PARIHS (Promoting Action on Research Implementation in Health Services) was one of the first frameworks to explicitly recognise the complex, multi-faceted nature of implementing changes in practice. First developed in the late 1990’s , the framework has undergone 15 years of evaluation and refinement [12, 14, 15], resulting in a recently revised version known as the integrated-PARIHS (i-PARIHS) framework . The basic proposition of i-PARIHS is that successful implementation results from the facilitation of an innovation with the intended recipients of implementation in their local, organisational and health system contexts. The key dimensions of i-PARIHS are summarised in Table 1.
Facilitation represents the active ingredient of implementation. It comprises both facilitator roles and facilitation processes that may be internal or external to the implementation setting. Facilitation is concerned with enabling others (for example, by building knowledge, skills, relationships and confidence to enact change) as opposed to directing, telling, persuading or coercing people to change. This requires a flexible and iterative approach to assess and respond to barriers and enablers of implementation within the immediate and wider environment. We use i-PARIHS as a theoretical framework to examine the different facilitation strategies employed by NTAC, including how they addressed factors relating to the innovation, the recipients, and the local and wider context.
The technology of insulin pump therapy (IPT)
IPT is used in the treatment of Type 1 diabetes mellitus, a condition where individuals require lifelong treatment with insulin. This can be administered in one of two ways: multiple daily injections or a continuous subcutaneous infusion delivered by an insulin pump. IPT was the subject of a technology appraisal by the National Institute for Health and Care Excellence (NICE), which is independent from but accountable to the Department of Health in England. NICE guidance recommended IPT as a clinically and cost effective treatment option for adults and children with type 1 diabetes, where multiple daily injections had failed, and for children under 12 if multiple daily injections were not deemed practical or appropriate . NICE also produced a Commissioning Guide to help health service commissioners plan and deliver services in line with the guidance . This suggested uptake of IPT for Type 1 diabetes should be 12% of adults and 33% for children younger than 12 years old. Existing data suggested IPT adoption in the UK was much lower: around 1% in 2007  and 3.7% in 2010 , in contrast to around 10% in other European countries . It was this low uptake of IPT that prompted its inclusion in NTAC’s work programme.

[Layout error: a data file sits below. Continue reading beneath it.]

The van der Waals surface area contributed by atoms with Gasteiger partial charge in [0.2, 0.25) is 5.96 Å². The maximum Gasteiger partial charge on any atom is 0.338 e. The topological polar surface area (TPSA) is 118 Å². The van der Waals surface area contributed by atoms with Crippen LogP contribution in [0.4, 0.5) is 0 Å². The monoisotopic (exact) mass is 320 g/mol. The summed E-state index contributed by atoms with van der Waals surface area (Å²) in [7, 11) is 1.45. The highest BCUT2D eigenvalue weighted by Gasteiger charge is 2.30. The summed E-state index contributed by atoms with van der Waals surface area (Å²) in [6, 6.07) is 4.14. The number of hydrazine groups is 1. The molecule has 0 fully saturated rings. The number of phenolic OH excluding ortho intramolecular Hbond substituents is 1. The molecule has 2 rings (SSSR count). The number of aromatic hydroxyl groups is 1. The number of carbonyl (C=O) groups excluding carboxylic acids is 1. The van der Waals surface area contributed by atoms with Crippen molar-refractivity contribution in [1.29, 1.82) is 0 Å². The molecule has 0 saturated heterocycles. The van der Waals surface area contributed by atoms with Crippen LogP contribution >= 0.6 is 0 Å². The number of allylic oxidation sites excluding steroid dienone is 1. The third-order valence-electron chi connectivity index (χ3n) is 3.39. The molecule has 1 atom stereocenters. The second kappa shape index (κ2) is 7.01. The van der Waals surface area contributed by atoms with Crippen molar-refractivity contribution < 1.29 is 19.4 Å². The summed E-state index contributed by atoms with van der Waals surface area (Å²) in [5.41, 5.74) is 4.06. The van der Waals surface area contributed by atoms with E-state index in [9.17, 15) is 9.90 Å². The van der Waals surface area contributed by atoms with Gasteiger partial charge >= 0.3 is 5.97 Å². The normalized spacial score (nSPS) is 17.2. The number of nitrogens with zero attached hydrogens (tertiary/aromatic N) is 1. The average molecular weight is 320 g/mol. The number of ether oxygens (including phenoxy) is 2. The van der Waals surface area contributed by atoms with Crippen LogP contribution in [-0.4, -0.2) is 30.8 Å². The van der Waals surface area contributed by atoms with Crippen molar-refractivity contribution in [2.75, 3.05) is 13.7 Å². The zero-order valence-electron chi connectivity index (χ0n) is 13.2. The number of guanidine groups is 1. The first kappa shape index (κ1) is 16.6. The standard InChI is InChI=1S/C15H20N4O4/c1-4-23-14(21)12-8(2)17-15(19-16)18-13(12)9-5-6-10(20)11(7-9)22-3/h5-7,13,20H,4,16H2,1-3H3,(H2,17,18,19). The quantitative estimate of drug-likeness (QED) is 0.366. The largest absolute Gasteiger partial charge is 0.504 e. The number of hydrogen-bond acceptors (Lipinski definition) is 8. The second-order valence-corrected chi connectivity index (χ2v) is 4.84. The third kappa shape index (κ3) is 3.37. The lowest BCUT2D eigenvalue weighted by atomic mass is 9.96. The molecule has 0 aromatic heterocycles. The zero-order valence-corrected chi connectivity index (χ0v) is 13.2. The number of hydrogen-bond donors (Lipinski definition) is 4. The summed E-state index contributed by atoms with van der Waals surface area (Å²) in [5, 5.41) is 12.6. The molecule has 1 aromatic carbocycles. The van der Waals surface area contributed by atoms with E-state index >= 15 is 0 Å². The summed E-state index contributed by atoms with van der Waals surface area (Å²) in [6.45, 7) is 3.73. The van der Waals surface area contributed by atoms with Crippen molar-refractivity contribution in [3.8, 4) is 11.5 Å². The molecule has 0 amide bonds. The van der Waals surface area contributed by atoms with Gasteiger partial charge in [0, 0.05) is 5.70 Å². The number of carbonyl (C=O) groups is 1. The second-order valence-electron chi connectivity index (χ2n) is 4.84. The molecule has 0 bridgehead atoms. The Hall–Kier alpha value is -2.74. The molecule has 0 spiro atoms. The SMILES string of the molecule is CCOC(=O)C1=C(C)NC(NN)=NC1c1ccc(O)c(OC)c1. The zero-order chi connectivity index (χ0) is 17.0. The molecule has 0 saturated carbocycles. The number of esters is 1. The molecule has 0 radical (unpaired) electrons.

The NHS Technology Adoption Centre (NTAC)
NTAC was established in 2007 as a small organisation of around seven staff, with a specific remit to tackle the under-utilisation of clinical technologies within the NHS in England. In 2013, after our study had finished, NTAC’s role and function were transferred to NICE.
The NTAC approach involved identifying a priority list of clinical technologies and then inviting NHS provider organisations (known as Trusts) to self-nominate as ‘implementation sites’ for a particular technology. From sites that applied, three or four were purposively selected and NTAC worked directly with them to facilitate implementation. A designated NTAC Implementation Manager acted as a facilitator to identify and engage with relevant stakeholder groups, within and outside of the Trust. NTAC also selected mentor sites – Trusts already implementing the technology without NTAC facilitation – to provide additional guidance and support to implementation sites. Learning from implementation and mentor sites was collated into an online toolkit, known as a ‘How-to-Why-to’ guide (HTWT), which included resources such as a template for developing a business case and a costing model for the technology . The HTWT guide could be viewed as a passive facilitation strategy that was intended to enable other NHS organisations to implement the technology without direct, active facilitation support from NTAC. In this way, the aim was to achieve wider spread and scale-up of technology implementation.
The methodological approach was an empirical case study of four organisations with an interest in implementing IPT. This was one of three NTAC supported technologies studied as part of a larger research project to explore barriers to technology adoption in the NHS. The wider study has been reported elsewhere [1, 11, 21]. We selected four IPT sites, representing different levels of involvement with NTAC and/or different types of facilitation. Two sites (named Implementation Sites 1 and 2) received direct, active facilitation from an NTAC Implementation Manager; one site was a designated mentor (named Mentor Site) and had previously implemented IPT without external facilitation support; the fourth was a Trust that had applied to be an implementation site but was not selected (named non-NTAC site). This site was keen to implement IPT and, as such, was typical of the organisations that NTAC was targeting with passive facilitation, via the HTWT guide. Table 2 provides background descriptions of the 4 sites.